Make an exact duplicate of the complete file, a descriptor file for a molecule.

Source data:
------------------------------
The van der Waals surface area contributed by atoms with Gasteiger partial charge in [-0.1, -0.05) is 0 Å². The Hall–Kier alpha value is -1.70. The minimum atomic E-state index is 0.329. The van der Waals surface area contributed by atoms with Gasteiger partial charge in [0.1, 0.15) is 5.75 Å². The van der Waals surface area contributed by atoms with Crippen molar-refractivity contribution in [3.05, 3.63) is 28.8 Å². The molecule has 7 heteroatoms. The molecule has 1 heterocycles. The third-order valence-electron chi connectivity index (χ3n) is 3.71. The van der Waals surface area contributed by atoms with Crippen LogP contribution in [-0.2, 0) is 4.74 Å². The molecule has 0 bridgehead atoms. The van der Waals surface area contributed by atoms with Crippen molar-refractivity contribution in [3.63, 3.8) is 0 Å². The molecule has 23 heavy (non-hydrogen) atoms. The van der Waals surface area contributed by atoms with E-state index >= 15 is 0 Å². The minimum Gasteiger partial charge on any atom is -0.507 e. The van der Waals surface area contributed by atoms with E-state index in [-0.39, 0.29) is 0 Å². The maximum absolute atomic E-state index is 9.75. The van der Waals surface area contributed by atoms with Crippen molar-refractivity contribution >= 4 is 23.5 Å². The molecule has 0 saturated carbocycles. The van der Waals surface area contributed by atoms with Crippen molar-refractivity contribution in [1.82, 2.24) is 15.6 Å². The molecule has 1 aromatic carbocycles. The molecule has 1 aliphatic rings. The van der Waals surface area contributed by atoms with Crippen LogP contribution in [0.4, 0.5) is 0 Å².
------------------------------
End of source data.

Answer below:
The van der Waals surface area contributed by atoms with Gasteiger partial charge in [-0.1, -0.05) is 0 Å². The Hall–Kier alpha value is -1.70. The minimum atomic E-state index is 0.329. The van der Waals surface area contributed by atoms with Gasteiger partial charge in [0.1, 0.15) is 5.75 Å². The van der Waals surface area contributed by atoms with Crippen molar-refractivity contribution in [3.05, 3.63) is 28.8 Å². The molecule has 7 heteroatoms. The molecule has 1 heterocycles. The third-order valence-electron chi connectivity index (χ3n) is 3.71. The van der Waals surface area contributed by atoms with Crippen LogP contribution in [-0.2, 0) is 4.74 Å². The molecule has 0 bridgehead atoms. The van der Waals surface area contributed by atoms with Crippen molar-refractivity contribution in [3.63, 3.8) is 0 Å². The molecule has 23 heavy (non-hydrogen) atoms. The van der Waals surface area contributed by atoms with E-state index >= 15 is 0 Å². The minimum Gasteiger partial charge on any atom is -0.507 e. The van der Waals surface area contributed by atoms with E-state index in [-0.39, 0.29) is 0 Å². The maximum absolute atomic E-state index is 9.75. The van der Waals surface area contributed by atoms with Crippen molar-refractivity contribution >= 4 is 23.5 Å². The molecule has 0 saturated carbocycles. The van der Waals surface area contributed by atoms with Crippen molar-refractivity contribution in [1.82, 2.24) is 15.6 Å². The molecule has 1 aromatic carbocycles. The molecule has 1 aliphatic rings. The van der Waals surface area contributed by atoms with Crippen LogP contribution in [0.4, 0.5) is 0 Å².